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Author Notes: I struggled trying to figure out what to do with cherries when they started popping up at the farmer’s market near our house, but after doing some research and perusing through a Mark Miller cookbook (always a good idea), I finally had some direction. This recipe was born out of frustration and indecision, but luckily, mole is one of those foods that invites EVERYONE to the party.
Sometimes containing upwards of 60 ingredients and often demanding an entire day to make, mole is definitely an undertaking. While all the work is certainly worth it, sometimes I’m just not up to it. Sometimes I just feel like being lazy. I've made so many lazy moles in my day, and while they aren’t as complex as they could be, I still find that they hit the spot; plus they’re really fun to make and easy to experiment with. Never underestimate the amount of joy I can derive from dumping a bunch of stuff in a food processor, blending it together, and seeing what happens. —Savory Love
Food52 Review: WHO: Savory Love is a couple living in Portland, Oregon who writes a food blog together.
WHAT: Pork shoulder braised in a cherry mole so speedy we could barely believe it.
HOW: Whizz chiles, cherries, chocolate, coffee, vinegar, and spices in a blender until smooth. That's your mole! (Seriously.) Pour the mole over cubed pork shoulder, braise for 3 hours, and shred it all into carnitas.
WHY WE LOVE IT: This almost-instant (same-day) mole that that doesn't have a two-page, alchemist's list of ingredients made me do a happy dance! This is definitely a "set it and forget it" type of meal. I braised it in my Dutch oven and only gave it a couple of stirs. My whole house smelled of spicy deliciousness and we couldn't wait to try it! The results were a deep complex carnitas with a respectable heat level. It was great for dinner and made outstanding chilaquiles the next morning. I love that this used cherries in an unexpected way! —Annie stader —The Editors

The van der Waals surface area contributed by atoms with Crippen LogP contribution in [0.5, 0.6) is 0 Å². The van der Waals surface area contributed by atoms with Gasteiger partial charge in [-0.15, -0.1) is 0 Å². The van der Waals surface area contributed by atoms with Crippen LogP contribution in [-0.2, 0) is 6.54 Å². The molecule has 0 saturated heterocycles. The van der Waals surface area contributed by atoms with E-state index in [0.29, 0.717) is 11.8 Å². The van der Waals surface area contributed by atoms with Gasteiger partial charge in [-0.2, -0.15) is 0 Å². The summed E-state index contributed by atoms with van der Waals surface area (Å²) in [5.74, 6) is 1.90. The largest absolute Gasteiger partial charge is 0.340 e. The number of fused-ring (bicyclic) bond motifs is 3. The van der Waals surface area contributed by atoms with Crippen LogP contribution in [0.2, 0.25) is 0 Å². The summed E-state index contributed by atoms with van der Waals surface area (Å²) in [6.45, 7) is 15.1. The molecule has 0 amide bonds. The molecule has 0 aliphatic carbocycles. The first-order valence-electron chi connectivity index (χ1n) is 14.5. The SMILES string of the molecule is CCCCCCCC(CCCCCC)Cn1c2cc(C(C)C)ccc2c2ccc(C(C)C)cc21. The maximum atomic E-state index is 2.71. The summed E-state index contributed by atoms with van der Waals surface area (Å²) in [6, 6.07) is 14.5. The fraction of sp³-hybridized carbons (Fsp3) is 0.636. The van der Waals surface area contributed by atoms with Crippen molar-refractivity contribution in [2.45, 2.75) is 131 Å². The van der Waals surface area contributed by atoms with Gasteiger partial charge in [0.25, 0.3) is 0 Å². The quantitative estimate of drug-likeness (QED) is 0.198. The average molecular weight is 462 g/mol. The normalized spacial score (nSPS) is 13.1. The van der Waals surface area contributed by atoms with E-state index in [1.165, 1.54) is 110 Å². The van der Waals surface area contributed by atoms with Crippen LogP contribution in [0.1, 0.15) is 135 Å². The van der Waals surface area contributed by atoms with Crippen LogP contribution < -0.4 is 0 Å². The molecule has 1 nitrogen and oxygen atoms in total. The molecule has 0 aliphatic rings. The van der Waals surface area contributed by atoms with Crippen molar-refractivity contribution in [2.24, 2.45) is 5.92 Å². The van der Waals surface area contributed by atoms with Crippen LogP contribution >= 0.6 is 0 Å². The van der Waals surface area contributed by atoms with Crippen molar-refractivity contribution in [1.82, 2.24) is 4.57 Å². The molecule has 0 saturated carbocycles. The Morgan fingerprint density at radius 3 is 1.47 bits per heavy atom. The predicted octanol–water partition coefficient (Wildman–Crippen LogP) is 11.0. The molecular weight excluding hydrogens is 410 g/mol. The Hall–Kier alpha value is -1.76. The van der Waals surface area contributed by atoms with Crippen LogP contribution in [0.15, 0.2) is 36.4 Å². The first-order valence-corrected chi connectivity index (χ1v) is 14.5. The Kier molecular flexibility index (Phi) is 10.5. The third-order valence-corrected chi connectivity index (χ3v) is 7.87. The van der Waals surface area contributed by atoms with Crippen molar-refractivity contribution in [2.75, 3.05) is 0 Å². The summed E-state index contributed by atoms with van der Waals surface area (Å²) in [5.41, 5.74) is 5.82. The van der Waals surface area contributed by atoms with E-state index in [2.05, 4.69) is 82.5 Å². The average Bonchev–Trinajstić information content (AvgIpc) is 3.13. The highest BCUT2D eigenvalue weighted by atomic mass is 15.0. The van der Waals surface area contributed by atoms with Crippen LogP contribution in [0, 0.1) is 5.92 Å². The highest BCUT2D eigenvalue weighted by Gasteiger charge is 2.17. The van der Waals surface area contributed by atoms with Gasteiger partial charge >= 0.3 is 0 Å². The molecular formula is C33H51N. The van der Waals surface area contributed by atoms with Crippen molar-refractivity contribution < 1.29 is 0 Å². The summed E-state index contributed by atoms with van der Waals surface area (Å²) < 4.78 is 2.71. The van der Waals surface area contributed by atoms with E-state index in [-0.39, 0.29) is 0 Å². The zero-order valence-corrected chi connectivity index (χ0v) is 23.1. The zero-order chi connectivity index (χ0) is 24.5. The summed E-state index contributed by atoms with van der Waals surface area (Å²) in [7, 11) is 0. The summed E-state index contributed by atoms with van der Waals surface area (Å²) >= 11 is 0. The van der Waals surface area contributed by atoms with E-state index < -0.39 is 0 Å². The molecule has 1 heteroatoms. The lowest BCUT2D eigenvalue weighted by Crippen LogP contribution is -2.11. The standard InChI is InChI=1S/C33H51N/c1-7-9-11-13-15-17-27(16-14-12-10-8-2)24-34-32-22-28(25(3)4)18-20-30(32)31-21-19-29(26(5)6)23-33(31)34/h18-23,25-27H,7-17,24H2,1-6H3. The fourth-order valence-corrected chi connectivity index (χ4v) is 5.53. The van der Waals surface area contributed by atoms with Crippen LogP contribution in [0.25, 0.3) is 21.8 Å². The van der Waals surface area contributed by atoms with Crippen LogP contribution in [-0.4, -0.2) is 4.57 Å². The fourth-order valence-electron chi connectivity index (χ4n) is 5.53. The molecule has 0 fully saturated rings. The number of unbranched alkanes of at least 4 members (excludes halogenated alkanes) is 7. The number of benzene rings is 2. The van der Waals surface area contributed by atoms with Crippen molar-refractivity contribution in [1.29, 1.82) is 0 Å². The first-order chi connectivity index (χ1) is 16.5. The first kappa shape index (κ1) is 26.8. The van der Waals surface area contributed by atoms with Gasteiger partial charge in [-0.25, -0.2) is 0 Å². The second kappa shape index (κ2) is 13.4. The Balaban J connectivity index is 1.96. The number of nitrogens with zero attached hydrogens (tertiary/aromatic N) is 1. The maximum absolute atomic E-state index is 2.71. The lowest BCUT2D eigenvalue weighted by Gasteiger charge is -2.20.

Makes about 4 pounds of carnitas
Lazy Cherry Ancho Mole
- 1 1/2 ounces ancho chiles, stems and seeds removed
- 1 pound fresh dark cherries (we like Bings), pitted and halved
- 1/2 small onion, roughly chopped
- 1 cup brewed strong coffee, hot
- 2 chipotles in adobo sauce
- 1/4 cup whole almonds, toasted
- 1 ounce chocolate (over 60%, please, none of that milk chocolate nonsense), chopped
- 2 tablespoons apple cider vinegar
- 2 teaspoons salt
- 1 teaspoon ground cumin
- 1/4 teaspoon ground cinnamon
- 1/8 teaspoon ground allspice
- 1 pinch ground clove
- 1 dash freshly grated nutmeg
- Rehydrate the chiles by submerging them in water and microwaving for 2 to 3 minutes. They should be soft and have changed in color, becoming more red. Remove from the water and set aside. Discard the water.
- In a food processor, combine all of the ingredients for the mole except for the coffee and the vinegar. Pulse repeatedly, scraping the sides until the mixture is as smooth as you can get it. Combine the coffee and vinegar and pour through the top of the food processor while the blade is running. The mole should loosen up and blend until completely smooth. The quick mole is ready to use, but can be stored in an airtight container for up to a week before using.
Braised Pork in Lazy Cherry Ancho Mole
- 4 pounds lean pork shoulder, cut into 2- to 3-inch cubes
- 1 batch of Lazy Cherry Ancho Mole
- Preheat oven to 350° F.
- In a casserole dish (or Cutch oven), pour in the mole and place the pieces of pork on top. If using a Dutch oven, simply place all the pork inside and give it a quick stir. Cover in aluminum foil or lid and braise for about 3 hours or until the meat becomes tender and falls apart.
- After braising, remove the meat from the mole, allowing it to rest and be shredded later. Remove the excess fat and, if you like, use an immersion blender to make sure the mole has a really smooth texture.
- Shred the meat with forks and serve after cooling with sauce on the side. Accompaniments can include corn tortillas or rice and beans—or just eat it out of the pan over the stove.
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